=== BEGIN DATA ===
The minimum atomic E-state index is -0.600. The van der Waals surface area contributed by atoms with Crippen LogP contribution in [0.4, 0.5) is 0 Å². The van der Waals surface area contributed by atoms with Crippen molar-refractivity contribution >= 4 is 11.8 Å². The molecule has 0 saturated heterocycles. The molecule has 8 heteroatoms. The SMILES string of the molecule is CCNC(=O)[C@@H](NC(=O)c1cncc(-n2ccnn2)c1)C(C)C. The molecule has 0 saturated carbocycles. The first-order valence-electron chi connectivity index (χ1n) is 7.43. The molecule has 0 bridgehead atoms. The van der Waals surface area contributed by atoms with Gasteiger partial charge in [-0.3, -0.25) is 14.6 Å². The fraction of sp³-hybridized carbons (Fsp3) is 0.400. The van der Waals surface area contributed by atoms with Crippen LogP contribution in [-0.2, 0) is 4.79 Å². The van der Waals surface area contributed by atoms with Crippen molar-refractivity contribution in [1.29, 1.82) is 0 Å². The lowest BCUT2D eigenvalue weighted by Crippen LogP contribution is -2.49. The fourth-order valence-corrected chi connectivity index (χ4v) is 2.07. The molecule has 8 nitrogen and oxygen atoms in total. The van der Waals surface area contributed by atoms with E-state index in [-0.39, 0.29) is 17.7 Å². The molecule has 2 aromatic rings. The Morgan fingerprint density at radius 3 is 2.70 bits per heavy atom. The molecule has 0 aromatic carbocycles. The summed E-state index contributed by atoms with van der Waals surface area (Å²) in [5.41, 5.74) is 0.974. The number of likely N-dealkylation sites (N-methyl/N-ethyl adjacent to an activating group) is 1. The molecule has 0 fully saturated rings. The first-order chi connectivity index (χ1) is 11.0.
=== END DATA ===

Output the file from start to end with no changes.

The minimum atomic E-state index is -0.600. The van der Waals surface area contributed by atoms with Crippen LogP contribution in [0.4, 0.5) is 0 Å². The van der Waals surface area contributed by atoms with Crippen molar-refractivity contribution >= 4 is 11.8 Å². The molecule has 0 saturated heterocycles. The molecule has 8 heteroatoms. The SMILES string of the molecule is CCNC(=O)[C@@H](NC(=O)c1cncc(-n2ccnn2)c1)C(C)C. The molecule has 0 saturated carbocycles. The first-order valence-electron chi connectivity index (χ1n) is 7.43. The molecule has 0 bridgehead atoms. The van der Waals surface area contributed by atoms with Gasteiger partial charge in [-0.3, -0.25) is 14.6 Å². The fraction of sp³-hybridized carbons (Fsp3) is 0.400. The van der Waals surface area contributed by atoms with Crippen LogP contribution in [-0.2, 0) is 4.79 Å². The van der Waals surface area contributed by atoms with Crippen molar-refractivity contribution in [1.29, 1.82) is 0 Å². The lowest BCUT2D eigenvalue weighted by Crippen LogP contribution is -2.49. The fourth-order valence-corrected chi connectivity index (χ4v) is 2.07. The molecule has 8 nitrogen and oxygen atoms in total. The van der Waals surface area contributed by atoms with E-state index in [-0.39, 0.29) is 17.7 Å². The molecule has 2 aromatic rings. The Morgan fingerprint density at radius 3 is 2.70 bits per heavy atom. The molecule has 0 aromatic carbocycles. The summed E-state index contributed by atoms with van der Waals surface area (Å²) in [5.41, 5.74) is 0.974. The number of likely N-dealkylation sites (N-methyl/N-ethyl adjacent to an activating group) is 1. The molecule has 0 fully saturated rings. The first-order chi connectivity index (χ1) is 11.0.